Nexus Not Established Merely by Sporadic Sales Call

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The Administrative Law Division of the Alabama Department of Revenue has ruled that one sales call by a single salesman in a local taxing jurisdiction does not establish nexus with the local jurisdiction for purposes of obligating a retailer to collect and remit that jurisdiction’s sales tax. Van Horn v. Ala. Dep’t of Rev., Admin. L. Div. Dkt. No. S. 12-863 (Jan. 3, 2013). The assessment for city and county use tax was therefore voided.

The taxpayer, Paris John Van Horn, II, operated a sports photography business in Montgomery, Alabama, through a single-member (disregarded) LLC. The taxpayer primarily photographed youth sports teams and individual team members and subsequently sold the photos to the players’ parents, etc. The taxpayer solicited sales largely by telephone from his Montgomery office. He, or one of his employees, would then travel to the location of the teams or players to photograph them. After returning to Montgomery, the taxpayer printed off the photos and delivered them through the U.S. mail or via Federal Express or UPS to the customer. On four separate occasions during the 31-month audit period, the taxpayer made an in-person sales presentation at certain customers’ locations outside Montgomery. The taxpayer paid Montgomery County and City sales tax on sales to customers in Montgomery. He was assessed for city and county use tax by the Alabama Department of Revenue (ADOR) on the sales made to customers located in various municipalities or counties other than Montgomery.

Despite his disagreement with the holding of the landmark nexus case, Yelverton’s, Inc. v. Jefferson County, 742 So. 2d 1216 (Ala. Civ. App. 1997), cert. denied 742 So. 2d 1224 (Ala. 1999), Judge Thompson determined that the case was and remains controlling precedent. In Yelverton’s, a furniture store located in Walker County sold and delivered furniture to customers in neighboring Jefferson County. The furniture store advertised in Jefferson County, but did not have a store location within Jefferson County and did not send salespersons into the County. The Yelverton’s court held that in order to subject the business to Jefferson County sales or use tax, “there must be a [connection] sufficient to provide a business nexus with Alabama – by agent or salesmen, or at a very minimum, by an independent contractor within the State of Alabama.” The Yelverton’s court determined that the ADOR had incorporated the pre-Quill physical presence test into its Regulation 810-6-3-.51(2). The regulation states that “[i]f the seller whose place of business is located outside of the (county) has salesmen soliciting orders within the (county), the seller is required to collect and remit the seller’s use tax on retail sales” in the jurisdiction.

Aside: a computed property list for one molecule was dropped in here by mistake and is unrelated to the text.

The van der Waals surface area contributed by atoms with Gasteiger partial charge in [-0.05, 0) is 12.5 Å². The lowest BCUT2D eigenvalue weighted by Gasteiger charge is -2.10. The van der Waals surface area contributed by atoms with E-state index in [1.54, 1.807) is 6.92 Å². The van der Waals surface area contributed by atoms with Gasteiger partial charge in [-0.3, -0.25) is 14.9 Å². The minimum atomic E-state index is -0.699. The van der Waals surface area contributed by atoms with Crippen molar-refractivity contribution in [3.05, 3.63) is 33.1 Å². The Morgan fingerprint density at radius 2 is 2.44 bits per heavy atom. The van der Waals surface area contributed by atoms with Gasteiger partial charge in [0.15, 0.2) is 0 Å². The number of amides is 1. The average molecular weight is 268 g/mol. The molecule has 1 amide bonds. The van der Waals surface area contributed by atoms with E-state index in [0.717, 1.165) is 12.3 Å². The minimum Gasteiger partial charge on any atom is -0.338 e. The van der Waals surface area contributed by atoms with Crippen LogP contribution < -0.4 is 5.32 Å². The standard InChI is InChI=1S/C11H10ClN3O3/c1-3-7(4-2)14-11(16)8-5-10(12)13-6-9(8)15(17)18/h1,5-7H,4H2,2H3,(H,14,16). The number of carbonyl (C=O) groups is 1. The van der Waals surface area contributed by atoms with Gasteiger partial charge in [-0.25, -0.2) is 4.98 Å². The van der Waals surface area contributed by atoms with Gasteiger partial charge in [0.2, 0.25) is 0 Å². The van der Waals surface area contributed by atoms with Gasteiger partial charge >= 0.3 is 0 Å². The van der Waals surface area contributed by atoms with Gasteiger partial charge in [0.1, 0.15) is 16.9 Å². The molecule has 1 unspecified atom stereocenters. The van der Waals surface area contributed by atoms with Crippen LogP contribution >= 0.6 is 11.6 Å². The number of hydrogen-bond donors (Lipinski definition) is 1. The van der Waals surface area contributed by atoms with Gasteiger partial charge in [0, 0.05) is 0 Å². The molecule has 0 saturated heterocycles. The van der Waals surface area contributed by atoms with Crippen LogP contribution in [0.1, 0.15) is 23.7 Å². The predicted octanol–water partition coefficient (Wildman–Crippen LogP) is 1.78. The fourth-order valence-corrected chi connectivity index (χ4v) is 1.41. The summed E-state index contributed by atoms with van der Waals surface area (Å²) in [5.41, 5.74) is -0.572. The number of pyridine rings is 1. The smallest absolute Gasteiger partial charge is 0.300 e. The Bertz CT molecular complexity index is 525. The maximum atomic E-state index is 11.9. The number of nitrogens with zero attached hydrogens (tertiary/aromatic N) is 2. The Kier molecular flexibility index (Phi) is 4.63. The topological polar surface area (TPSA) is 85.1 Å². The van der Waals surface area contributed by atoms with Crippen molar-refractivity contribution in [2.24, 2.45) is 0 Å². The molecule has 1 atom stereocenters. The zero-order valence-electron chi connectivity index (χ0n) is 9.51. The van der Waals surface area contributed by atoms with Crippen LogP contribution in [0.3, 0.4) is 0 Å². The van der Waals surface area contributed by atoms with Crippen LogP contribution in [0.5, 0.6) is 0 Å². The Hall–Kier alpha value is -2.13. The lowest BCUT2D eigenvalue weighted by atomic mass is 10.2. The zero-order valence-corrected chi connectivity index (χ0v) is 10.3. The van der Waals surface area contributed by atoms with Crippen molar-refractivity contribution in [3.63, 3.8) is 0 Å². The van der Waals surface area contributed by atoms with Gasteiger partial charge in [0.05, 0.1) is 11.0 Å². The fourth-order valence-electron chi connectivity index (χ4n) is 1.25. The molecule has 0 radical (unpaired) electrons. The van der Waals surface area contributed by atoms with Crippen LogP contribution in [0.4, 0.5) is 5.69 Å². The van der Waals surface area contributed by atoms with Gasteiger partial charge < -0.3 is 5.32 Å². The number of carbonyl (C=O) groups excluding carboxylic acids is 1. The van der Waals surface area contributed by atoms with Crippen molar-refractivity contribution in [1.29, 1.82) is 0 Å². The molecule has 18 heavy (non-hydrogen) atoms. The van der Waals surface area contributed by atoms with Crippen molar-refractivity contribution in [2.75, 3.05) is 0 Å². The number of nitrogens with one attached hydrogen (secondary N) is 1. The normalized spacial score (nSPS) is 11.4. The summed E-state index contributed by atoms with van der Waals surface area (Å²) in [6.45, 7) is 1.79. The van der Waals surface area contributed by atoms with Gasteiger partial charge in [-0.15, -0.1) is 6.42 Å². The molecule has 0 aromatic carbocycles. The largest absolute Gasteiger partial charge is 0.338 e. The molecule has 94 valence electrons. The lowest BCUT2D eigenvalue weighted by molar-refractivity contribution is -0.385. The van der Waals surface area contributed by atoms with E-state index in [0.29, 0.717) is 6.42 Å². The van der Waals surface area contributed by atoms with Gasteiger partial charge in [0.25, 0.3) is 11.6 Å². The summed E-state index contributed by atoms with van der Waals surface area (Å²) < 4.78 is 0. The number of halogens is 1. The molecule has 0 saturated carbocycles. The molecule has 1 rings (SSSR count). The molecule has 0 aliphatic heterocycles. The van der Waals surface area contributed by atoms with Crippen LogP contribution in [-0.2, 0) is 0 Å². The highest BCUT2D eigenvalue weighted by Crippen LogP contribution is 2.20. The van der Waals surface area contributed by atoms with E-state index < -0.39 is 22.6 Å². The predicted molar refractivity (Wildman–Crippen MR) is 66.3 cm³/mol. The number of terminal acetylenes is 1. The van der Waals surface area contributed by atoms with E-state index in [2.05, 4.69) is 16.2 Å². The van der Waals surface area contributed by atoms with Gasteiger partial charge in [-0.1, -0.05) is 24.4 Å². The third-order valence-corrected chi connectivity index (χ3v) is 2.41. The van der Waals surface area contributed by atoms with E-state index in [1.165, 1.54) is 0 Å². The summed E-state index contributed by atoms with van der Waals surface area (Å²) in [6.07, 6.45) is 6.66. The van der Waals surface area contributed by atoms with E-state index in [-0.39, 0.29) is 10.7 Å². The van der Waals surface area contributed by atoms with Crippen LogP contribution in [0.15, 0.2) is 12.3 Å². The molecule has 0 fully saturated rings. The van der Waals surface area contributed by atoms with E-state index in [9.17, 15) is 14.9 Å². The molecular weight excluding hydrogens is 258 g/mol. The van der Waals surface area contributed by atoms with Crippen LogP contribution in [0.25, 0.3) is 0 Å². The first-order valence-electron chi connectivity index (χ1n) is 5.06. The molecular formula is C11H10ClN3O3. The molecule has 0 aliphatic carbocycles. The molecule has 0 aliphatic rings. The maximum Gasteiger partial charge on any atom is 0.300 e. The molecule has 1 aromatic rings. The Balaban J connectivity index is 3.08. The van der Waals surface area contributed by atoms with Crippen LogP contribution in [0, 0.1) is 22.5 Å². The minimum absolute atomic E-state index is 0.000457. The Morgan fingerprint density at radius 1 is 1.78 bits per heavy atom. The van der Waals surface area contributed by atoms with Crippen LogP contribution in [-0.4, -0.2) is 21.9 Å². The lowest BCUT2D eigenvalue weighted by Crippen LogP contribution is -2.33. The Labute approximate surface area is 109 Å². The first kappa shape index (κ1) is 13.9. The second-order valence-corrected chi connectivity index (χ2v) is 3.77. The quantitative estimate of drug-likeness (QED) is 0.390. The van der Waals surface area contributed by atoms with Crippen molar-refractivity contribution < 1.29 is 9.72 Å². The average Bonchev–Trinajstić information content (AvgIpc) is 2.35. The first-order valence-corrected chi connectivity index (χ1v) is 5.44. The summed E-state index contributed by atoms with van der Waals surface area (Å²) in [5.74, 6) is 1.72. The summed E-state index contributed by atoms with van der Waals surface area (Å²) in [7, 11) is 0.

In this case, Judge Thompson ruled that the sales solicited by telephone did not meet the Reg. 810-6-3.51(2) nexus requirement, and thus the taxpayer was not subject to local sales or seller’s use tax in jurisdictions outside of Montgomery. Judge Thompson next addressed whether the sporadic in-person sales presentations would subject the taxpayer to nexus. Again looking to Yelverton’s and Reg. 810-6-3-.51(2), Judge Thompson determined that the taxpayer “clearly solicited business in the four jurisdictions,” but that a single solicitation by a single salesman over such a long period of time was not sufficient to establish nexus. Judge Thompson stated that the regulation uses the plural “salesmen” and thus contemplates situations with more than one salesman and more than one sales call. Consequently, the taxpayer was not subject to the taxing authority of the local jurisdictions, and thus was not liable for the local tax on the photographs he sold to customers in those jurisdictions.

It is unknown whether the ADOR will appeal this ruling. There is a move under way, however, to revisit the controversial local nexus regulation, especially in light of the implementation of the “ONE SPOT,” the one-stop monthly e-filing and payment system for state and all local sales, use, and rental taxes, which becomes effective October 1, 2013.

© January 2013. Bruce P. Ely/ William T. Thistle, II/ Bradley Arant Boult Cummings LLP. All rights reserved. The authors’ firm represented the taxpayer in Yelverton’s and in one of the Administrative Law Division cases that followed.

*Justin B. Cureton contributed to this article and is a third-year law student at Cumberland School of Law at Samford University.